2

Use a shop vac. Attach the hose to the side that blows with tape. Then tape the other end to the tail pipe. Now turn on the vac. its time to use the soap with water in spray bottle spray everything to find leek. This worked great for me. Hopefully This helps Someone.


2

After a lot of research, I decided to start by trying a pair of vice-grips on what was left of the stud. I cranked them down real tight, and it came right out. If that didn't work I'd have been going down the route of drilling, welding, or other more terrible options.


2

I'd say hyd lifter failure is pretty unlikely unless you ran your engine to extremely high RPM's right before this started. A leaking exhaust manifold can produce a sharp and short puff of exhaust that sounds like a tick. (Happened on my '92 Mustang often) If you can reach your manifold bolts, trying tightening them a little. They will definitely have actual ...


2

It depends on many factors like operating revolutions, engine performance, manifold location (cooling), etc. If you are concerned about overheat - don't worry, hot manifold is okay. Some high performed engines can heat a manifold to yellow hot. Car engine could heat it to red hot. If your concern is safety of other components of a car, you can wrap your ...


2

Yes, it can be repaired with an aftermarket unit. The manifold has visible welds on it already, so it can be welded to. Almost any aftermarket catalytic converter should be weldable. To perform this repair, a shop will have to remove the exhaust manifold from the car. Almost any exhaust & muffler shop should be capable of performing this repair. However,...


1

I don't think you mean dump pipe (wastegate), where the length is meaningless unless it was a major restriction. I think you meant down pipe, which is after the outlet of the turbine. The best solution is no pipe at all, which offers the least restriction - to flow, not pressure change. This is usually not practical, so the shortest length that carries ...


1

Most aftermarket street performance systems dump to atmosphere. If your system dumps to the inlet in order to avoid incorrect MAF readings and rich transient throttle conditions then I'd go with the OEM pipe length as this will be what the ECU is expecting. Some MAF sensors have a minimum (or optimum) length from various components so I'd start be ...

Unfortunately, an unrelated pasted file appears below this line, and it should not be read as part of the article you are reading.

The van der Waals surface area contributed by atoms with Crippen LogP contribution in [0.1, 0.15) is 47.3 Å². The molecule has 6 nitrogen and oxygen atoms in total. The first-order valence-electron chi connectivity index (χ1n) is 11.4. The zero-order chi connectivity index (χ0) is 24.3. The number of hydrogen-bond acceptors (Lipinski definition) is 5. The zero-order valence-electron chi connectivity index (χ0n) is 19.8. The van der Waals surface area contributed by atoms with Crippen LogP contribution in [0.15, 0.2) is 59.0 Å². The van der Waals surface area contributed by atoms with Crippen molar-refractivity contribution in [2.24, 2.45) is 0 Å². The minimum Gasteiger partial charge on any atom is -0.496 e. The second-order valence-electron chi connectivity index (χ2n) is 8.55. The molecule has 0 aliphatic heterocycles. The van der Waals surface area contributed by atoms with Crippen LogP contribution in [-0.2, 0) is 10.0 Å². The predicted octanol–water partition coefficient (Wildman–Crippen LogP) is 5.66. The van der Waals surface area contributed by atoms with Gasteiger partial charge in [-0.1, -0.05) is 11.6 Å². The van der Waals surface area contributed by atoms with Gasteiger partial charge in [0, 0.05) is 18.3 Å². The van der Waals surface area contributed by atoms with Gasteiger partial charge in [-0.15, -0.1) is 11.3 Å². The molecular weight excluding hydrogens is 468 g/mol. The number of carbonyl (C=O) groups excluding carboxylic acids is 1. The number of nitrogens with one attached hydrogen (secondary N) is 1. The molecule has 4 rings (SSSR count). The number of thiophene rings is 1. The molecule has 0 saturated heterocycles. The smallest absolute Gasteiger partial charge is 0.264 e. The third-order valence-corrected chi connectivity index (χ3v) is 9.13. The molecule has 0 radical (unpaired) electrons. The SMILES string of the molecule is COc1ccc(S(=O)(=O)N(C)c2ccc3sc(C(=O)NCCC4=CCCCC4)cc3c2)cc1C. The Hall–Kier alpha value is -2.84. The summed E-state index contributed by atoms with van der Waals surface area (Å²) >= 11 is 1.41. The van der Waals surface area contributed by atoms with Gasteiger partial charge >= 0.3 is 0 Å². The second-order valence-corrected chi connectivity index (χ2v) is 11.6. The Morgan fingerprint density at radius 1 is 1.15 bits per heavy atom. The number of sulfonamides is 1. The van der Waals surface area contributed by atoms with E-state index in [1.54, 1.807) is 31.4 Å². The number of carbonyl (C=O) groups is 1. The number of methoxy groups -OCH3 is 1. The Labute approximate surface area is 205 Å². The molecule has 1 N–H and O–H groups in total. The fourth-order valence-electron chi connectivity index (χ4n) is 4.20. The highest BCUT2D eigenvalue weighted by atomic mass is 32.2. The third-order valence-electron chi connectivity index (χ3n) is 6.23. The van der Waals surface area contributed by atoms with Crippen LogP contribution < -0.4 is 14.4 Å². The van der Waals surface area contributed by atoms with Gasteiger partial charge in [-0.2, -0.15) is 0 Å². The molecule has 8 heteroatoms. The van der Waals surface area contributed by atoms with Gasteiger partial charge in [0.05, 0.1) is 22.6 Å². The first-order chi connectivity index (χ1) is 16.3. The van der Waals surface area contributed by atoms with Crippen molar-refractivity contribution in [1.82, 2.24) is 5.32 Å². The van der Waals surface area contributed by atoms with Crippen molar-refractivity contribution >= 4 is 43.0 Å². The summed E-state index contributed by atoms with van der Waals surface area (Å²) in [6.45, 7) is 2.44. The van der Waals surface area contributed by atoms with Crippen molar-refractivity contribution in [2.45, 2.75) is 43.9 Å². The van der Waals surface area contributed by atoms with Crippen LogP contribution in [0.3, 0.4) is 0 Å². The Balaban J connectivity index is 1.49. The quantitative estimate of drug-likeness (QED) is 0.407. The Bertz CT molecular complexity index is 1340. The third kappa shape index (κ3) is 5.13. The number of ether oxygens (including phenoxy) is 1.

1

Hi I would the sensor after cat converter, the voltage should be 0.000>0.570 once in a while going to 0.750. If that’ok then I would check cat converter being blocked needs cleaned if possible or replace


1

If there is a tennis ball sized dent in the exhaust system then there are two possibilities. It may be that the dent is causing a restriction in the system which is causing pressure to build upstream of the dent. However, if the dent is in one of the expansion boxes or silencers, it may be that the baffles within this box have become dislodged or broken. ...


1

It really depends, but most of the time you won't get enough oil off of the valve cover to start a fire. You're right, there will be a lot of smoke. Before you start it, you should try and clean off as much as possible. This will limit the amount of smoke which is produced. Also, check the oil to ensure there's enough (actually, if it's been sitting over the ...


1

For a quick and dirty repair you can just use a threaded rod with the same thread size/pitch and cut it to size. You could also use a matching bolt and cut the head off (use a high grade bolt). Attention: automotive engineers love to use some unusual thread size/pitch, perhaps you want to measure the thread with a matching gauge. Do not forget the anti-seize ...


1

If you go to, or call, a dealer they should be able to tell you (or sell you) what you need. If you luck is good you may be able to find the information by looking at a parts diagram if you can find one.


1

Get rid of that flapper air cleaner system, unless you live somewhere with a winter that insists you have it. Plug the manifold hole. OR... Get a pro to braze the riser tube, most likely done while still on the truck. OR... Get a calm and mellow person to carefully drill/tap the exhaust manifold, to install a compression to male NPT adapter fitting with a ...


1

You could try the standard leak test: Mix some water with dishwashing soap in 1:1 mix and apply it to any surface that could harbor a leak. Bubbles appear at the site of the leak.